Health and Safety Risk Assessments, Guidelines, Inspection Methods, and Other Current Topics


Wednesday, May 25, 2016, 1:30 PM - 3:50 PM


Developing Scaffold Use Risk Assessment Model for Construction Safety

K. Czarnocki and E. Czarnocka, Lublin University of Technology, Lublin, Poland; D. Byc, St. John of Dukla Cancer Center, Lublin, Poland

Objective: Problems in occupational health and safety commonly occur in the construction industry, including falling of materials or person from height, stepping on objects and injured by hand tools. Scaffold use is an important factor in construction occupational safety. All scaffolds used in construction, renovation, repair (including painting and decorating), and demolition shall be erected, dismantled and maintained in accordance with safety procedures. For safety professionals, it is crucial to have risk assessments for scaffold use. It has been found that some professionals are prone to rely heavily on their experience and knowledge, instead of using a systematic approach for a scaffold use risk assessment. There is also a lack of ways to check the reliability of the decisions made.

Methods: A Scaffold Use Risk Assessment Model (SURAM) has been developed for assessing risk levels at various construction process stages with various work trades. The SURAM is the result of a research project conducted at 60 construction sites. The 420 observations completed included: harmful physical and chemical factors, stress level, worker habits, as well as ex-post reconstruction of construction accident scenarios. ANN modelling tool has been used for the development of the SURAM.

Results: Common types of trades, accidents, and accident causes have been explored, in addition, to suitable risk assessment methods and criteria. We have found the initial stress level is a more direct predictor for developing of the unsafe chain leading to the accident than the work load, and concentration of harmful factors at the workplace.

Conclusions: Based on a set of historical accident data, the developed SURAM seems to be beneficial for predicting high-risk construction activities and thus preventing accidents.



Facility Safety Guidelines for the Manufacture of Lithium Ion Battery Power Banks

M. Andrew and J. Dankin, Sumerra, Portland, OR

Situation/Problem: Small lithium ion battery power banks are nearly ubiquitous in the gadget central world that we currently inhabit. A single small battery poses minimal risk to the end user, but what about facilities producing high volumes of these battery packs for retailers. In our international work, we often observe inconsistent or lack of good safety practices at contract manufacturers, especially in small and medium size businesses that often escape the eye of regulators. The storage, handling, and use of large numbers of lithium ion battery cells present a real risk of fire or explosion if precautions are not taken. Based on our initial research, little industry specific guidance was available to these manufacturers.

Resolution: A literature review was conducted to identify studies or recommended best practices for the safe manufacture of these battery packs. General guidance regarding fire safety and material handling was available, however, minimal industry specific guidance could be located for manufacturers. Therefore, we set out to develop a simple to follow guideline of good practices that would address these concerns and provide a user friendly reference for manufacturers. Additionally, a site visit was conducted at a battery manufacturer to interview the management regarding their knowledge of safety practices and to identify specific hazards that may need additional guidance.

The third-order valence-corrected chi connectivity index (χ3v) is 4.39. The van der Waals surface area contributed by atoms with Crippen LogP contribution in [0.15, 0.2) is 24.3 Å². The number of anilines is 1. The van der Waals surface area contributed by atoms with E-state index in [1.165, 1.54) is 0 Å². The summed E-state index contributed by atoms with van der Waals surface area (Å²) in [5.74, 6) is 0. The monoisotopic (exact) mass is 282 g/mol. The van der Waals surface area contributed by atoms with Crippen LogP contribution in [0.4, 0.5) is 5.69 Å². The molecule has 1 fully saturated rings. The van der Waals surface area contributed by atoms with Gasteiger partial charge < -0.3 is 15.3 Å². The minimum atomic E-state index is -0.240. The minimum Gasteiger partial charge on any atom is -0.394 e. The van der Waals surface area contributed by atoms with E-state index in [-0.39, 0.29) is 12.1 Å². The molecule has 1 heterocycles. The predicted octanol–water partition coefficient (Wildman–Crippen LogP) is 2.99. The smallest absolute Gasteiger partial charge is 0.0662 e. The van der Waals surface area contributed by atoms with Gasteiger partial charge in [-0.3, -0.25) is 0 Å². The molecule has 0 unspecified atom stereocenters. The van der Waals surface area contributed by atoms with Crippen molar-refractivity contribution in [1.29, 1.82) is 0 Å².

Results: An industry specific safety guideline was developed and distributed to interested stakeholders who in turn could then provide to suppliers and contract manufacturers. The guide provides basic and easy to follow best practices for manufacturing of lithium ion batteries, specifically addressing risks in receiving & storage, production & assembly, battery testing & inspection, emergency preparedness & response, and firefighting equipment & response.

Lessons learned: Industry and even product specific guidelines are useful in mitigating risk at small and medium sized businesses, especially in countries with developing economies that may have limited or rarely enforced safety regulations, or a general lack of institutional occupational safety knowledge. The mix of practical knowledge from the experience of working in factories and specific educational knowledge regarding occupational safety is key to providing an easy to understand guideline.



Health and Safety Risks Associated with Craft Brewing: Characterization of Breweries within British Columbia

P. Chua, WorkSafeBC, Burnaby, BC, Canada

Situation/Problem: Craft breweries are small, independently-owned commercial breweries that employ traditional brewing methods. To classify as a craft brewery in British Columbia (BC), annual production must be less than 160,000 hectalitres. Craft breweries within BC are growing at an exponential rate. The market share for craft beers has doubled in the past four years, from 9% of all beer sales in 2009 to more than 20% in 2014. Employers who start up craft breweries are often inexperienced and unsophisticated. These employers are typically small and often collaborate with other small employers to solve mutual issues such as health and safety.